The island lake Kakaban is a n excepfora marine environment. An uplifting in the area during the holocene transgression, about 19000 yrs BC has left 5 sq kilometers of seawater trapped within a 50 meter (165 ft) ridge, runing the area into a landlocke marine lake. The only other know lake of such nature found in Palau, Micronesia, is a desert compared to Kakaban. Some of the strangest species and typical behaviors are observed in the lake. Trough millenimums, they have adapted into an ecosystem that is totaly unique to the brackish water environment. The lake is teeming with at least 4 species of stingless jelly fish including one of an upside down species of Cassiopea (psibbile Cassiopea Xamachana).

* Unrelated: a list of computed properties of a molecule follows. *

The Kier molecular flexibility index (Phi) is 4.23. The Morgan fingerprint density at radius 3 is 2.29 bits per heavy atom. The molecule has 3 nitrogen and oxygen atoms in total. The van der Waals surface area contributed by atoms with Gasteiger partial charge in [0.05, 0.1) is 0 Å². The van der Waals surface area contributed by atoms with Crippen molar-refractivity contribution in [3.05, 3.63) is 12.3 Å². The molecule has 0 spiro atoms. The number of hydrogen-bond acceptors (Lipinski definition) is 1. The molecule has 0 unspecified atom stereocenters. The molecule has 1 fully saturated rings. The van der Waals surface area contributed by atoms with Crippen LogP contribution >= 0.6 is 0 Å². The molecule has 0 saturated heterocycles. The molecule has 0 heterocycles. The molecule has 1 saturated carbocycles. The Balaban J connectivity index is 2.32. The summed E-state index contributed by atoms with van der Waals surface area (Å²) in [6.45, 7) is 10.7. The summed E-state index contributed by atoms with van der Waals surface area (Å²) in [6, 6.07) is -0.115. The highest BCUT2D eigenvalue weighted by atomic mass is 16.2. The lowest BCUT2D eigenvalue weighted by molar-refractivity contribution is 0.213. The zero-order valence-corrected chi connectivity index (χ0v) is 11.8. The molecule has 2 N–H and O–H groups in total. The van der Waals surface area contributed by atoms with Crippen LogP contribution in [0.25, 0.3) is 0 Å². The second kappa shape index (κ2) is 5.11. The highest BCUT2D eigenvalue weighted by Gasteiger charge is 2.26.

About three species of Halimeda green algae cover the bottom, and mangrove roots live side by side with tunicates, sponges, tube worms, bihalves, crustacean, anemones, sea cucumbers, sea snakes and at least five known species of gobies. Unidentified species are in abundance. Dr. Thomas Tomascik from Canada has aptly called this place a biological paradise.
The mystery of how the lake's plants and animals are able to survive in this isolated system is a subject that marine scientist and geologists bickers about. Thousand of baracudas, blue-fined tunas and big sharks are also found at Kakaban's Barracuda point.